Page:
Xiaodong Zou received her Bachelor of Science in Physics 1984 at Peking University and Master of Science in Metal Physics 1986 at Beijing University of Technology, under the supervision of Prof. K.H. Kuo. In 1987 she moved to Sweden to pursue her Ph.D. study and received her PhD in structural chemistry at Stockholm University in 1995. She carried out her postdoctoral research at Lund University, working with the Tage Erlander Professor David R. Veblen from John Hopkins University, USA. She joined the faculty at Stockholm University in 1996 and became professor 2005.

One of her main research interests is method development for accurate atomic structure determination of nano-sized crystals by electron crystallography. Her group has solved a number of complex structures of zeolites and mesoporous crystals by transmission electron microscopy. She is also working on synthesis, structure determination, topology analysis and applications of inorganic open-framework materials and metal-organic frameworks. In 2006, she received 100 MSEK from VR and VINNOVA to build up the Berzelii Center EXSELENT on Porous Materials and was the director 2006-2012. She has > 300 publications and five patents. Her group developed 10 software for quantitative analysis of high-resolution electron microscopy images and electron diffraction patterns. The software has been commecialized and used by > 200 laboratories.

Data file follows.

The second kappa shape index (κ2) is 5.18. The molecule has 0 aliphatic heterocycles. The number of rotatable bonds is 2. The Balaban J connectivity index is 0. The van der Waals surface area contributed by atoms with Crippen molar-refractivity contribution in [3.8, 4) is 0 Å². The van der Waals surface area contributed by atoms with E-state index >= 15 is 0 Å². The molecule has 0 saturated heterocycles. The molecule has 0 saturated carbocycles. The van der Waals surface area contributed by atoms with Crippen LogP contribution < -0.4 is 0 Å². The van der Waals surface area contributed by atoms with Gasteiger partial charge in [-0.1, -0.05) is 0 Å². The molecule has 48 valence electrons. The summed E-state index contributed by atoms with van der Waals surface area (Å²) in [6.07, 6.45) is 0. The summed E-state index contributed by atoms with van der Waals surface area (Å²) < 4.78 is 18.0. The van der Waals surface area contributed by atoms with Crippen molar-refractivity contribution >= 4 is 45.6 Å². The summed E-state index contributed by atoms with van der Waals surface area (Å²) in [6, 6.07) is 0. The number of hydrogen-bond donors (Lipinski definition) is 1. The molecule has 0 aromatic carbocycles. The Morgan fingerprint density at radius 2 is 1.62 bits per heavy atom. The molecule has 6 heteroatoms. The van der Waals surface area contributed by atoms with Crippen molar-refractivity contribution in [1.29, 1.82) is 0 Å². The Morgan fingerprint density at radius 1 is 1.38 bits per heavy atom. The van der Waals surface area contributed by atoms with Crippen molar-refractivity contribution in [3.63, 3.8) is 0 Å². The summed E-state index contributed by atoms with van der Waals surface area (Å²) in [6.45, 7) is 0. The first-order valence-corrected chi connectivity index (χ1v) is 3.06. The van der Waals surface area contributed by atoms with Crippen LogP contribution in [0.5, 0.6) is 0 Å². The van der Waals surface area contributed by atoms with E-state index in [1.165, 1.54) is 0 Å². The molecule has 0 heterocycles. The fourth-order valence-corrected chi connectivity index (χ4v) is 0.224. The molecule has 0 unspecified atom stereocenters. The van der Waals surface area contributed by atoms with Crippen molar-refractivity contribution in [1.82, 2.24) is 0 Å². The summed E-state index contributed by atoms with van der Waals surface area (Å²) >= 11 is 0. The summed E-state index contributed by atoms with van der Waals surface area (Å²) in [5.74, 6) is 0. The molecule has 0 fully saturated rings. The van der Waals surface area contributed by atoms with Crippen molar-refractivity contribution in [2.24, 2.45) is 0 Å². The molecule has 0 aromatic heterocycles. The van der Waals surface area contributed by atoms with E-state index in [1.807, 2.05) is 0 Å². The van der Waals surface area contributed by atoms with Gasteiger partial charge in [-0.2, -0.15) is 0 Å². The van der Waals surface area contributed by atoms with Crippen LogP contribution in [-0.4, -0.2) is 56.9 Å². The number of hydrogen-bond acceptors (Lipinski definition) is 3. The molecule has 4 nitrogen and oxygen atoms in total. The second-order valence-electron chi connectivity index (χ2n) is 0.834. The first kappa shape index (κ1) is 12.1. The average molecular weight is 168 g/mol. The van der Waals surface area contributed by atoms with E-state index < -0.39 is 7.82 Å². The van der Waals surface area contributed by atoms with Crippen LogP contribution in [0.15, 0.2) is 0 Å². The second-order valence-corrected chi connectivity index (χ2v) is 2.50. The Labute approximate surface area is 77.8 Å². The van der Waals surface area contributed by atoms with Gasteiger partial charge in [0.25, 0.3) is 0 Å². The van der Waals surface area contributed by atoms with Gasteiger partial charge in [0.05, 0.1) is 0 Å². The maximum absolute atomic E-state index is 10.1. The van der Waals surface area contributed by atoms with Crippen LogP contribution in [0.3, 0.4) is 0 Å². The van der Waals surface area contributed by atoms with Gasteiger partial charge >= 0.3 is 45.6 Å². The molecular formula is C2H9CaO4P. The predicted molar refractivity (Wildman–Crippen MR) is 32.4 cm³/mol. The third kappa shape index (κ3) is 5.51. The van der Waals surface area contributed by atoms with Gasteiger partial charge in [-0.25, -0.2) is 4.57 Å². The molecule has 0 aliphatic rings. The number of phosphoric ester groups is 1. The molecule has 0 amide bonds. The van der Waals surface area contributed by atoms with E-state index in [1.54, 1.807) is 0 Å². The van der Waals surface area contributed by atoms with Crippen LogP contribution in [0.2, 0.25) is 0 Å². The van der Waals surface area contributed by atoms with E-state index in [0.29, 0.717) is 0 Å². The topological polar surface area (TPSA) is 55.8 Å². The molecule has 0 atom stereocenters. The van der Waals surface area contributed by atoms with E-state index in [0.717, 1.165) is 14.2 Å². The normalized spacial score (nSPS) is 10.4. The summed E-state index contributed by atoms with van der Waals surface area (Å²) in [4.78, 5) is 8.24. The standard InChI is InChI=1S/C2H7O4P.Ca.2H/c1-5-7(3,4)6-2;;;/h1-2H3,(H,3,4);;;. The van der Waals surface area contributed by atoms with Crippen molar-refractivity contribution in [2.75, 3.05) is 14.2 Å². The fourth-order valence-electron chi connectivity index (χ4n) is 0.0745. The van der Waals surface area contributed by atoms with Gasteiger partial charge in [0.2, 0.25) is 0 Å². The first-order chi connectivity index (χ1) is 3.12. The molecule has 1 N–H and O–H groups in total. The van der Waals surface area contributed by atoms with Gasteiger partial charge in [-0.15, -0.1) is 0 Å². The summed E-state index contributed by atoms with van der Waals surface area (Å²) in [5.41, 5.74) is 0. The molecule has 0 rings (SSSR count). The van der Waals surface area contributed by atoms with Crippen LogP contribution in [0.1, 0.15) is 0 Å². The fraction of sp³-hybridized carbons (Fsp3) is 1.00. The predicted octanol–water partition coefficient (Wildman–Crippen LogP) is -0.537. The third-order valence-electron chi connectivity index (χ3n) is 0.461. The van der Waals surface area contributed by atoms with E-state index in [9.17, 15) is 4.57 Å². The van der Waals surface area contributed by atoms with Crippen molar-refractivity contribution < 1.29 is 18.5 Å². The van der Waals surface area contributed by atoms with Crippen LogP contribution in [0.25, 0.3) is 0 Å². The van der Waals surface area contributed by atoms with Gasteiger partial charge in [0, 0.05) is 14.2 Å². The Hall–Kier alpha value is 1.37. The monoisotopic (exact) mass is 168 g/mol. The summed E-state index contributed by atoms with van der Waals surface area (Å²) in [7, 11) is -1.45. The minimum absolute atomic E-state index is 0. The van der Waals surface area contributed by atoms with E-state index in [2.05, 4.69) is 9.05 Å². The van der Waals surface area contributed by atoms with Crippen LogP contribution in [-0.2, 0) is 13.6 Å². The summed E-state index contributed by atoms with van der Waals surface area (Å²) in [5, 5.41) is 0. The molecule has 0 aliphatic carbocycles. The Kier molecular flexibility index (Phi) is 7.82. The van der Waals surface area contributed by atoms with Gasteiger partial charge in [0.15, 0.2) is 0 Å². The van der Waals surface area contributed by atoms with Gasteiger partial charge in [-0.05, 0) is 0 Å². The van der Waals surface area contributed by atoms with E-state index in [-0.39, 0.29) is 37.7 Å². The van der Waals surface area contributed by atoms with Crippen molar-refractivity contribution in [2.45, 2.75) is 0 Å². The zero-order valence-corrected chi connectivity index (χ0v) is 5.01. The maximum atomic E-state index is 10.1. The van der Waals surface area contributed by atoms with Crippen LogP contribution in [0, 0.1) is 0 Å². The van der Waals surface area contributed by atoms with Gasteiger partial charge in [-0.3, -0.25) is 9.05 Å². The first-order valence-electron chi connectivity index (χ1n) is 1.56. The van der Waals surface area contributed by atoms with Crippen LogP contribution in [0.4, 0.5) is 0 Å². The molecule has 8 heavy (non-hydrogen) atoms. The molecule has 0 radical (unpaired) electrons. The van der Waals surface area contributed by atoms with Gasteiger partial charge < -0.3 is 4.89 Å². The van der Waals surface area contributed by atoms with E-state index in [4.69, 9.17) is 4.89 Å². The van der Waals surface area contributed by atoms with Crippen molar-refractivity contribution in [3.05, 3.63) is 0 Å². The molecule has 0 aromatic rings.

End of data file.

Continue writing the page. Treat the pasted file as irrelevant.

She received several awards including Tage Erlander Prize for Science and Technology 2002 and Göran Gustafsson Prize in Chemistry 2008, both given by the Royal Swedish Academy of Sciences, the K.H. Kuo Award for Distinguished Scientist 2010 and the Arrhenius medal 2012 given by the Swedish Chemical Society.

She has been recongnised as a Wallenberg Scholar and a Distinquished Professor of the Swedish Research Council.

She is appointed as a member of the Nobel Committee in Chemistry,  an elected member of the Royal Swedish Academy of Sciences (KVA), member of the Royal Swedish Academy of Engineering Sciences (IVA), Fellow of the Royal Chemical Society (FRCS),  council member of the International Zeolite Association, and member of Structure Commission of International Zeolite Association.